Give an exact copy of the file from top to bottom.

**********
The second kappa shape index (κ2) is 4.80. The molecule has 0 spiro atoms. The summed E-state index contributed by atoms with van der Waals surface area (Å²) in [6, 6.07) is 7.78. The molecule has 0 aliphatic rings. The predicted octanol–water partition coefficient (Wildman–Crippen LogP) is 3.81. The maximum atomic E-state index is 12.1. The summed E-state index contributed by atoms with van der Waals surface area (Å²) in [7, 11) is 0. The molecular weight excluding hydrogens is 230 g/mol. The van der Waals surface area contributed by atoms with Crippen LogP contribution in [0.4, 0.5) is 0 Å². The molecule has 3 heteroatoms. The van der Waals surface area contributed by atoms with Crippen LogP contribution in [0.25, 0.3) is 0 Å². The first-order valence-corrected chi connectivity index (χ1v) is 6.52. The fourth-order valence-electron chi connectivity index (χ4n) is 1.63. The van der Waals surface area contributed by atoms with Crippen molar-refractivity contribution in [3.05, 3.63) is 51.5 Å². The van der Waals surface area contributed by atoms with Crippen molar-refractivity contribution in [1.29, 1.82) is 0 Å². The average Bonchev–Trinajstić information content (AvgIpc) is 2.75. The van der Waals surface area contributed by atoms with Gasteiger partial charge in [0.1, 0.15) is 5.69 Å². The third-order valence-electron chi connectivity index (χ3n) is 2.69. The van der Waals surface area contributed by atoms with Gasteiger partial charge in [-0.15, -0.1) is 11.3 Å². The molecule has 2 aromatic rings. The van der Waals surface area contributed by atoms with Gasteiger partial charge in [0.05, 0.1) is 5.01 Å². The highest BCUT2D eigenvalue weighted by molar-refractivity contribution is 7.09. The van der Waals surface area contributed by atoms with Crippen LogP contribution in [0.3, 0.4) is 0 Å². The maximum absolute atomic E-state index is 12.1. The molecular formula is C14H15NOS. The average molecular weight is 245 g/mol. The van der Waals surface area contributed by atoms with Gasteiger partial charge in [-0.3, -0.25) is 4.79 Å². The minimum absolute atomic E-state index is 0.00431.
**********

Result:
The second kappa shape index (κ2) is 4.80. The molecule has 0 spiro atoms. The summed E-state index contributed by atoms with van der Waals surface area (Å²) in [6, 6.07) is 7.78. The molecule has 0 aliphatic rings. The predicted octanol–water partition coefficient (Wildman–Crippen LogP) is 3.81. The maximum atomic E-state index is 12.1. The summed E-state index contributed by atoms with van der Waals surface area (Å²) in [7, 11) is 0. The molecular weight excluding hydrogens is 230 g/mol. The van der Waals surface area contributed by atoms with Crippen LogP contribution in [0.4, 0.5) is 0 Å². The molecule has 3 heteroatoms. The van der Waals surface area contributed by atoms with Crippen LogP contribution in [0.25, 0.3) is 0 Å². The first-order valence-corrected chi connectivity index (χ1v) is 6.52. The fourth-order valence-electron chi connectivity index (χ4n) is 1.63. The van der Waals surface area contributed by atoms with Crippen molar-refractivity contribution in [3.05, 3.63) is 51.5 Å². The van der Waals surface area contributed by atoms with Crippen molar-refractivity contribution in [1.29, 1.82) is 0 Å². The average Bonchev–Trinajstić information content (AvgIpc) is 2.75. The van der Waals surface area contributed by atoms with Gasteiger partial charge in [0.1, 0.15) is 5.69 Å². The third-order valence-electron chi connectivity index (χ3n) is 2.69. The van der Waals surface area contributed by atoms with Gasteiger partial charge in [-0.15, -0.1) is 11.3 Å². The molecule has 2 aromatic rings. The van der Waals surface area contributed by atoms with Gasteiger partial charge in [0.05, 0.1) is 5.01 Å². The highest BCUT2D eigenvalue weighted by molar-refractivity contribution is 7.09. The van der Waals surface area contributed by atoms with Crippen LogP contribution in [0.3, 0.4) is 0 Å². The maximum absolute atomic E-state index is 12.1. The molecular formula is C14H15NOS. The average molecular weight is 245 g/mol. The van der Waals surface area contributed by atoms with Gasteiger partial charge in [-0.3, -0.25) is 4.79 Å². The minimum absolute atomic E-state index is 0.00431.